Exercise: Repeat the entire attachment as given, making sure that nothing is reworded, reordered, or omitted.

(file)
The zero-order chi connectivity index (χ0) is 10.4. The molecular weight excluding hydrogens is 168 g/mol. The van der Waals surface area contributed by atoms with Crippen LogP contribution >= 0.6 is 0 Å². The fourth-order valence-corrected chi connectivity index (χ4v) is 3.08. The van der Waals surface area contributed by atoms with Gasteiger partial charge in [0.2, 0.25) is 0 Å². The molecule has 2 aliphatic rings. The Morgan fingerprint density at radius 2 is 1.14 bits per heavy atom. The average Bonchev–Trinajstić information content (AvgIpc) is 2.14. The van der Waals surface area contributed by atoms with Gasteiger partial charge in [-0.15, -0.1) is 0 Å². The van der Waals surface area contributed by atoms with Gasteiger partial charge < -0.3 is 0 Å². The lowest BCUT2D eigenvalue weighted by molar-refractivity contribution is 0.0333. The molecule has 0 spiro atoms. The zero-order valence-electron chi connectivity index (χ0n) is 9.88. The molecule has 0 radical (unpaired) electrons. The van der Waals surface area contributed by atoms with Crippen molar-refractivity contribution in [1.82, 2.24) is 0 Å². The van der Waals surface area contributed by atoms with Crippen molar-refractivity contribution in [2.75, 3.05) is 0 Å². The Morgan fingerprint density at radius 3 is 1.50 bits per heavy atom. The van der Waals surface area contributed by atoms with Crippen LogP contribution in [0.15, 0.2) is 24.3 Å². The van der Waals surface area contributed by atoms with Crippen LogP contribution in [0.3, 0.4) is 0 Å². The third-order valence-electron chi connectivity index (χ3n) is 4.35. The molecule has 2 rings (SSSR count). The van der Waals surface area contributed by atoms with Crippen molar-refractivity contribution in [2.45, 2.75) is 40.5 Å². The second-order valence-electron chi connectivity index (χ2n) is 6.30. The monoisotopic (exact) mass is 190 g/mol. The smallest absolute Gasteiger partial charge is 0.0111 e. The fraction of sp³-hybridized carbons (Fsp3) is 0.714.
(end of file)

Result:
The zero-order chi connectivity index (χ0) is 10.4. The molecular weight excluding hydrogens is 168 g/mol. The van der Waals surface area contributed by atoms with Crippen LogP contribution >= 0.6 is 0 Å². The fourth-order valence-corrected chi connectivity index (χ4v) is 3.08. The van der Waals surface area contributed by atoms with Gasteiger partial charge in [0.2, 0.25) is 0 Å². The molecule has 2 aliphatic rings. The Morgan fingerprint density at radius 2 is 1.14 bits per heavy atom. The average Bonchev–Trinajstić information content (AvgIpc) is 2.14. The van der Waals surface area contributed by atoms with Gasteiger partial charge in [-0.15, -0.1) is 0 Å². The van der Waals surface area contributed by atoms with Gasteiger partial charge < -0.3 is 0 Å². The lowest BCUT2D eigenvalue weighted by molar-refractivity contribution is 0.0333. The molecule has 0 spiro atoms. The zero-order valence-electron chi connectivity index (χ0n) is 9.88. The molecule has 0 radical (unpaired) electrons. The van der Waals surface area contributed by atoms with Crippen molar-refractivity contribution in [1.82, 2.24) is 0 Å². The van der Waals surface area contributed by atoms with Crippen molar-refractivity contribution in [2.75, 3.05) is 0 Å². The Morgan fingerprint density at radius 3 is 1.50 bits per heavy atom. The van der Waals surface area contributed by atoms with Crippen LogP contribution in [0.15, 0.2) is 24.3 Å². The van der Waals surface area contributed by atoms with Crippen LogP contribution in [0.3, 0.4) is 0 Å². The third-order valence-electron chi connectivity index (χ3n) is 4.35. The molecule has 2 rings (SSSR count). The van der Waals surface area contributed by atoms with Crippen molar-refractivity contribution in [2.45, 2.75) is 40.5 Å². The second-order valence-electron chi connectivity index (χ2n) is 6.30. The monoisotopic (exact) mass is 190 g/mol. The smallest absolute Gasteiger partial charge is 0.0111 e. The fraction of sp³-hybridized carbons (Fsp3) is 0.714.